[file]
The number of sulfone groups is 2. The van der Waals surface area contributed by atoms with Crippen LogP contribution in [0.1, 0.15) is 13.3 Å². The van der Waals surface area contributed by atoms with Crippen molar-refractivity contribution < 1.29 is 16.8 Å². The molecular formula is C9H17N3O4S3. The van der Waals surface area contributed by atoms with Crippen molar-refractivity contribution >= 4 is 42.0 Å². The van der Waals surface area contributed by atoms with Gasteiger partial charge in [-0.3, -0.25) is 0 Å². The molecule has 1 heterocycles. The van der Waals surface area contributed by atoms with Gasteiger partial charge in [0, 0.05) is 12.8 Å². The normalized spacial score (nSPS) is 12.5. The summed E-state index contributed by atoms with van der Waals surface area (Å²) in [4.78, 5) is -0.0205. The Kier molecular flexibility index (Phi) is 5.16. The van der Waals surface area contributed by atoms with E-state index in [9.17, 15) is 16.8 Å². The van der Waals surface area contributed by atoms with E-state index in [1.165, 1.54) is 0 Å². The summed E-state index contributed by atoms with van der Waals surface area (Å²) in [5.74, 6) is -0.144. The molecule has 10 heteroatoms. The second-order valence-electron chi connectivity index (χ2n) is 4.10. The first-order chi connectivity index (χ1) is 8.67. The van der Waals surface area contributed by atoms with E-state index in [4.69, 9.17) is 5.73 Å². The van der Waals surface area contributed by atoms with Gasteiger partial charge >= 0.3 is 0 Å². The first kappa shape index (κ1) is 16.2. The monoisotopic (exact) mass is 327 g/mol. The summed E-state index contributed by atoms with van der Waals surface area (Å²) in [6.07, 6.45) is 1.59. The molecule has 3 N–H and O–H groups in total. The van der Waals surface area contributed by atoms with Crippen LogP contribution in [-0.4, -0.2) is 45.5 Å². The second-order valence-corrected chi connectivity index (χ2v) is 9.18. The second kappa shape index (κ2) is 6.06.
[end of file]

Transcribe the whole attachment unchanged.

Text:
The number of sulfone groups is 2. The van der Waals surface area contributed by atoms with Crippen LogP contribution in [0.1, 0.15) is 13.3 Å². The van der Waals surface area contributed by atoms with Crippen molar-refractivity contribution < 1.29 is 16.8 Å². The molecular formula is C9H17N3O4S3. The van der Waals surface area contributed by atoms with Crippen molar-refractivity contribution >= 4 is 42.0 Å². The van der Waals surface area contributed by atoms with Gasteiger partial charge in [-0.3, -0.25) is 0 Å². The molecule has 1 heterocycles. The van der Waals surface area contributed by atoms with Gasteiger partial charge in [0, 0.05) is 12.8 Å². The normalized spacial score (nSPS) is 12.5. The summed E-state index contributed by atoms with van der Waals surface area (Å²) in [4.78, 5) is -0.0205. The Kier molecular flexibility index (Phi) is 5.16. The van der Waals surface area contributed by atoms with E-state index in [9.17, 15) is 16.8 Å². The van der Waals surface area contributed by atoms with E-state index in [1.165, 1.54) is 0 Å². The summed E-state index contributed by atoms with van der Waals surface area (Å²) in [5.74, 6) is -0.144. The molecule has 10 heteroatoms. The second-order valence-electron chi connectivity index (χ2n) is 4.10. The first-order chi connectivity index (χ1) is 8.67. The van der Waals surface area contributed by atoms with E-state index in [4.69, 9.17) is 5.73 Å². The van der Waals surface area contributed by atoms with Gasteiger partial charge >= 0.3 is 0 Å². The first kappa shape index (κ1) is 16.2. The monoisotopic (exact) mass is 327 g/mol. The summed E-state index contributed by atoms with van der Waals surface area (Å²) in [6.07, 6.45) is 1.59. The molecule has 3 N–H and O–H groups in total. The van der Waals surface area contributed by atoms with Crippen LogP contribution in [-0.4, -0.2) is 45.5 Å². The second-order valence-corrected chi connectivity index (χ2v) is 9.18. The second kappa shape index (κ2) is 6.06.